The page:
Rep. Tom Cole, R-Okla., a member of the House Appropriations Committee, noted that the outstanding seven bills had largely been written by Republicans last year when they controlled majorities in both chambers and that the final package includes many of their priorities as well. "We're pleased at that part of it," Cole told reporters.

Democrats and Republicans say the greatest remaining uncertainty is how Trump will react.

The president told reporters Wednesday afternoon that the White House was still awaiting the legislation, would look at it for potential "landmines" and then make a determination as to whether to support it. At the same time, Trump said he did not want another shutdown, saying that "a shutdown would be a terrible thing."

Trump did thank Republicans for their work on the deal late Tuesday after he was briefed by the top GOP Senate negotiator, Sen. Richard Shelby, R-Ala., but stopped short of agreeing to sign the legislation.

Congressional Democrats have warned that the still unfinished deal is the only path forward to keep the government open.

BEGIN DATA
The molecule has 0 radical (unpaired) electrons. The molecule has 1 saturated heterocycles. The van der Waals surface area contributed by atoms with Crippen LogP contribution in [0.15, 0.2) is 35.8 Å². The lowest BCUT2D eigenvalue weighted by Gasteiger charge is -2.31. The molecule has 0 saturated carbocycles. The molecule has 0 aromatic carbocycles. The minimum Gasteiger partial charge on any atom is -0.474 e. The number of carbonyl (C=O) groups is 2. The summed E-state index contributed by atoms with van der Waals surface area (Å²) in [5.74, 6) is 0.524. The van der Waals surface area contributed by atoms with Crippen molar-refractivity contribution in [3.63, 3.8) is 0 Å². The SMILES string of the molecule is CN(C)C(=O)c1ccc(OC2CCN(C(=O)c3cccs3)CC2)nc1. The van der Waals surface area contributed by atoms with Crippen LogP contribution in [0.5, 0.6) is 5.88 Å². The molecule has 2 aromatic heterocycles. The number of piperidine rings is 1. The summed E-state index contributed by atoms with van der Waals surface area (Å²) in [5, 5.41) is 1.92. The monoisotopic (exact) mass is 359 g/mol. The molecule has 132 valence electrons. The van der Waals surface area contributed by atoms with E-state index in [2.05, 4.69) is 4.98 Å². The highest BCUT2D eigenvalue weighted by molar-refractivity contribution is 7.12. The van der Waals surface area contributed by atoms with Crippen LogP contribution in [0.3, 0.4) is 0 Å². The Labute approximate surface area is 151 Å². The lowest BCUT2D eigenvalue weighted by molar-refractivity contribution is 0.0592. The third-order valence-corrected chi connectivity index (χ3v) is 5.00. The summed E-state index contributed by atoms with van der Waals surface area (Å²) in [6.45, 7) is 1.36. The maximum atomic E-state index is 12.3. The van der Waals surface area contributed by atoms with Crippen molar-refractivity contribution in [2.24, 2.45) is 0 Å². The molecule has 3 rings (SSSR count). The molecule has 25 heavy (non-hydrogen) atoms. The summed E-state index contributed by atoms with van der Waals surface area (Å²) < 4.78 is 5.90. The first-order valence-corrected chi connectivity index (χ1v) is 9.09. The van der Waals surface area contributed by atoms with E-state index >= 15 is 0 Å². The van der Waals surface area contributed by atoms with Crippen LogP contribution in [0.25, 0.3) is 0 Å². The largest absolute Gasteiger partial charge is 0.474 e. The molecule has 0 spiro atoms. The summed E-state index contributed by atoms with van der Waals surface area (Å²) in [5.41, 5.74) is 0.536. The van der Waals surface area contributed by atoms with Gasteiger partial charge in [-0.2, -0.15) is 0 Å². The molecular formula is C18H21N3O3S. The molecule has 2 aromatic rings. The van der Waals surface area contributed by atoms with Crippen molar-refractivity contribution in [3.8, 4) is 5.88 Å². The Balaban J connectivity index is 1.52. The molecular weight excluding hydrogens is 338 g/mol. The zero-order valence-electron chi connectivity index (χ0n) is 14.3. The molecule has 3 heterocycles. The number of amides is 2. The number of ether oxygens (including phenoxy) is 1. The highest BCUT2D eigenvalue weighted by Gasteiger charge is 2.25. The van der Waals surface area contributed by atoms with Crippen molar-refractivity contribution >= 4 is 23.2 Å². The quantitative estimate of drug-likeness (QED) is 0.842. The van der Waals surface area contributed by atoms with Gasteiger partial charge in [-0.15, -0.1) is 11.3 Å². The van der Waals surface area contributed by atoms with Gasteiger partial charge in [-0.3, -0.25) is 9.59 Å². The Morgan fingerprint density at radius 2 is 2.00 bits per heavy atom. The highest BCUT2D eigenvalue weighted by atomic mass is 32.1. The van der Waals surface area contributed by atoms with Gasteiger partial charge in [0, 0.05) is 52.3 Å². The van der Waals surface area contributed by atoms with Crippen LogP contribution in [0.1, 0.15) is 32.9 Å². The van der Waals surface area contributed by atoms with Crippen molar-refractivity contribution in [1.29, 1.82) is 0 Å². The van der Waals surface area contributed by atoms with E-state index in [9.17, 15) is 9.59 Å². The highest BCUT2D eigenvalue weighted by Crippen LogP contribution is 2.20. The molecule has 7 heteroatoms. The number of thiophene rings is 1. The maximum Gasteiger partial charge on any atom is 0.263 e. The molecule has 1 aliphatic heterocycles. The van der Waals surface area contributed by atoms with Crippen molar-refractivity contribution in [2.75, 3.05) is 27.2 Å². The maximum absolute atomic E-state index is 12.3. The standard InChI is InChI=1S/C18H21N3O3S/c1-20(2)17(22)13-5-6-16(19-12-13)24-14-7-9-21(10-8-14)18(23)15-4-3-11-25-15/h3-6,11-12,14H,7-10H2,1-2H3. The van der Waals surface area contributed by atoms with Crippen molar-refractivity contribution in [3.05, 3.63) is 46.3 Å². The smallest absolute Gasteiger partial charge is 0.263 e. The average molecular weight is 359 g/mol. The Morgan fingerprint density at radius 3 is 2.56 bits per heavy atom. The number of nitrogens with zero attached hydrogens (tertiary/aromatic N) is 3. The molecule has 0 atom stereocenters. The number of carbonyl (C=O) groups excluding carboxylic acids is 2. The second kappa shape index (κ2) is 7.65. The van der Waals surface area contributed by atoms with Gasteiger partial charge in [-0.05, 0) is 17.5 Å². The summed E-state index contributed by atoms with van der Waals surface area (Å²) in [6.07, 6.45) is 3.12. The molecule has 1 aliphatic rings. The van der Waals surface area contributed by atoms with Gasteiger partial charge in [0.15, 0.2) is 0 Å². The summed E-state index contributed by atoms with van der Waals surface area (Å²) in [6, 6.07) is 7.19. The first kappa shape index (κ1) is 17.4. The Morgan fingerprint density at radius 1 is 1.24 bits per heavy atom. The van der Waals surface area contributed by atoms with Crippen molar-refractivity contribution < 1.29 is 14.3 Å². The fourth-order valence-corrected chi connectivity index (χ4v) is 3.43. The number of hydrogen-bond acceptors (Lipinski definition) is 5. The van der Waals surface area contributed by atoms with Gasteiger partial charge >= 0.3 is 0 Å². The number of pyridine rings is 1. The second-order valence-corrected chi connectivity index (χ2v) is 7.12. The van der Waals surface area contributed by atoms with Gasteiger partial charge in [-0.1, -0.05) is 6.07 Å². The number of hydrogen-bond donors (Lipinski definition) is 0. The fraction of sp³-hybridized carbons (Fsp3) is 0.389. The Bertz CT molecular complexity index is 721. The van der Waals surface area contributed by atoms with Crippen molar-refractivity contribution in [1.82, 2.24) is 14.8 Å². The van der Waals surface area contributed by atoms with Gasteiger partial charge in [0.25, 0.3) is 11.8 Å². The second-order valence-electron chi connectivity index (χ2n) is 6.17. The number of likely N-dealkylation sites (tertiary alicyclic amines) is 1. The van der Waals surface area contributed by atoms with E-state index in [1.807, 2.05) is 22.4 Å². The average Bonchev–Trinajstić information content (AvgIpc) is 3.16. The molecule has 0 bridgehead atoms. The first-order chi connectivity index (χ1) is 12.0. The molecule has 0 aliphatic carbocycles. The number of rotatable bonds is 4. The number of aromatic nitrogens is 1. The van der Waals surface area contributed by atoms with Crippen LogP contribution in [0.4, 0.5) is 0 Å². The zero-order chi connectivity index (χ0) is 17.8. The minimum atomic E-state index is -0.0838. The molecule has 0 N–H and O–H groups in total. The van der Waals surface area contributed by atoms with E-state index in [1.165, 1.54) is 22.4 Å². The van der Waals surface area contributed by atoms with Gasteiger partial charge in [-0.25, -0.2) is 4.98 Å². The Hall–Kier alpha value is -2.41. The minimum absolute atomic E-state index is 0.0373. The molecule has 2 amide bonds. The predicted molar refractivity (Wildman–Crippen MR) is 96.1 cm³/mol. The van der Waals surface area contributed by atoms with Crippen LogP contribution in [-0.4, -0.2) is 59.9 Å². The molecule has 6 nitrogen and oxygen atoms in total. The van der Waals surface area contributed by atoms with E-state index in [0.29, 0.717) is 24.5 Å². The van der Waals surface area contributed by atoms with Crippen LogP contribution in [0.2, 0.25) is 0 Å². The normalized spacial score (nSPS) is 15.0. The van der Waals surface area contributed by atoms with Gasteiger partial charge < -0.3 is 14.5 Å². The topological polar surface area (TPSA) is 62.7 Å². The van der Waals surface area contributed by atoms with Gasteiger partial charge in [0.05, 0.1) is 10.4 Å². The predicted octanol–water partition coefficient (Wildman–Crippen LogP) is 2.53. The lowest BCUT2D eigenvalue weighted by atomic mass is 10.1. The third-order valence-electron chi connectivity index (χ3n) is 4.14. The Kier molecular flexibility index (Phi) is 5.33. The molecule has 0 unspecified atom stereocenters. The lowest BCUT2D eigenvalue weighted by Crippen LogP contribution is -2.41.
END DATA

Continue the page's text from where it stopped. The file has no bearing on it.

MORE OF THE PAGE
"This agreement is the last train leaving the station away from another dreaded government shutdown," said Senate Minority Leader Chuck Schumer, D-N.Y. "It's time to put the months of shutdown politics behind us."

Copyright 2020 NPR. To see more, visit https://www.npr.org.

Susan Davis is a congressional correspondent for NPR and a co-host of the NPR Politics Podcast. She has covered Congress, elections, and national politics since 2002 for publications including USA TODAY, The Wall Street Journal, National Journal and Roll Call. She appears regularly on television and radio outlets to discuss congressional and national politics, and she is a contributor on PBS's Washington Week with Robert Costa. She is a graduate of American University in Washington, D.C., and a Philadelphia native.
Kelsey Snell is a Congressional correspondent for NPR. She has covered Congress since 2010 for outlets including The Washington Post, Politico and National Journal. She has covered elections and Congress with a reporting specialty in budget, tax and economic policy. She has a graduate degree in journalism from the Medill School of Journalism at Northwestern University in Evanston, Ill. and an undergraduate degree in political science from DePaul University in Chicago.